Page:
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One of the most popular species of freshwater topical fish is the guppy. The first specimens were brought to the British Museum in London for description in 1859 by R. J. L. Guppy, a biologist from Trinidad (West Indies) after whom the fish is named. The species originally possessed the scientific name Lebistes reticulatus, but in 1963, the Latin name was changed to Poecilia reticulata and remains so today. While characteristically quite small in size, guppies display a wide range of colors and patterns, and many forms of elaborate fin and tail shapes.

The modifications in color and fins create numerous varieties of the species. The brightest and most ornate are termed fancy varieties and are highly prized as aquarium pets. Although colorful, male guppies average only 1.2 in (3 cm) in length, while the larger females average a mere 3 in (8 cm) long when mature.

Guppies belong to the phylum Chordata within the kingdom Animalia. Like many evolutionarily advanced organisms (including birds, reptiles, and mammals), guppies are vertebrates, possessing spinal cords protected by a vertebral column. Guppies also belong to the class Osteichthyes, which is the group of organisms defined as bony fish. As members of this large group, guppies have a skeleton made of bone (unlike sharks which have skeletons made of cartilage), homocercal tails (having equally sized upper and lower lobes), skin with embedded scales and mucus glands, and a swim bladder that helps control buoyancy. Guppies are also among the most evolutionarily advanced group of bony fish, known as Teleosts. Teleosts have characteristically complex, extensible mouth to aid in prey capture.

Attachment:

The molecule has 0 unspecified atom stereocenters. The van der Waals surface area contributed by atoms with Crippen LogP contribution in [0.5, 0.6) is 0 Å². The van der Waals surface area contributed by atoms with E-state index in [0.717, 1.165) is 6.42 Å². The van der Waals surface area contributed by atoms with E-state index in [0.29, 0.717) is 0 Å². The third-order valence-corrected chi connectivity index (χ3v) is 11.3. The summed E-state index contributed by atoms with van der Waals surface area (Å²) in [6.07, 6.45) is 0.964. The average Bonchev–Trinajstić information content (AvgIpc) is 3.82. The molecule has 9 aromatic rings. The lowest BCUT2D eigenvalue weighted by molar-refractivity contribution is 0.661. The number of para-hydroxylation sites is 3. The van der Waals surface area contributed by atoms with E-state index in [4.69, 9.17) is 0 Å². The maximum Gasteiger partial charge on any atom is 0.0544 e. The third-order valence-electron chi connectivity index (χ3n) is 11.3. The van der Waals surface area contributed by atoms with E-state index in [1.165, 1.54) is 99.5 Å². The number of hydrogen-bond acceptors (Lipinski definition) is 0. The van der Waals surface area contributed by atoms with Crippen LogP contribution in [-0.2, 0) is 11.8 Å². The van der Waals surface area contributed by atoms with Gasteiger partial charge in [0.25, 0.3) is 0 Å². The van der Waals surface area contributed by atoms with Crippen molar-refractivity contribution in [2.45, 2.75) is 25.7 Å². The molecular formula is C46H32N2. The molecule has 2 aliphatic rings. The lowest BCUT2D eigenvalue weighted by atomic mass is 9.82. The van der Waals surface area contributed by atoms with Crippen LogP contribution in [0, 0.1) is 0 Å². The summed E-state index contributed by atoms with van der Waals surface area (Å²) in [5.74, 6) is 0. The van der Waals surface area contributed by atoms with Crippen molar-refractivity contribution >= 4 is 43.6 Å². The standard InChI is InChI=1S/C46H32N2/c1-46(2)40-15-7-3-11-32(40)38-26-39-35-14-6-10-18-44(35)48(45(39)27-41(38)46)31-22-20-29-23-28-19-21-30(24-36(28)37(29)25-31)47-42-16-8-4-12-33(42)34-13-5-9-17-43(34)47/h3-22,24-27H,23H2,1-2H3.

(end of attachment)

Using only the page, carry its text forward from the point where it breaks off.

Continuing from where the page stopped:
Guppies are tropical fish that prefer warm water temperatures between 73 and 83°F (22-28°C). They are a freshwater species native to Trinidad, Barbados, and Venezuela where they inhabit slow moving streams and relatively shallow lakes. In contrast to other aquatic organisms, guppies give birth to live offspring. Displaying a characteristic termed ovo-viviparity, female guppies release live immature progeny (called fry) that developed from yolky eggs within the mother rather than deriving nourishment directly from the mother herself. Captive guppies feed readily on worms, small crustaceans, small insects, and plant matter in addition to commercially available flake food. The relative ease of care and breeding of guppies, in combination with their stunning varieties, make them very popular tropical tank species.

Terry Watkins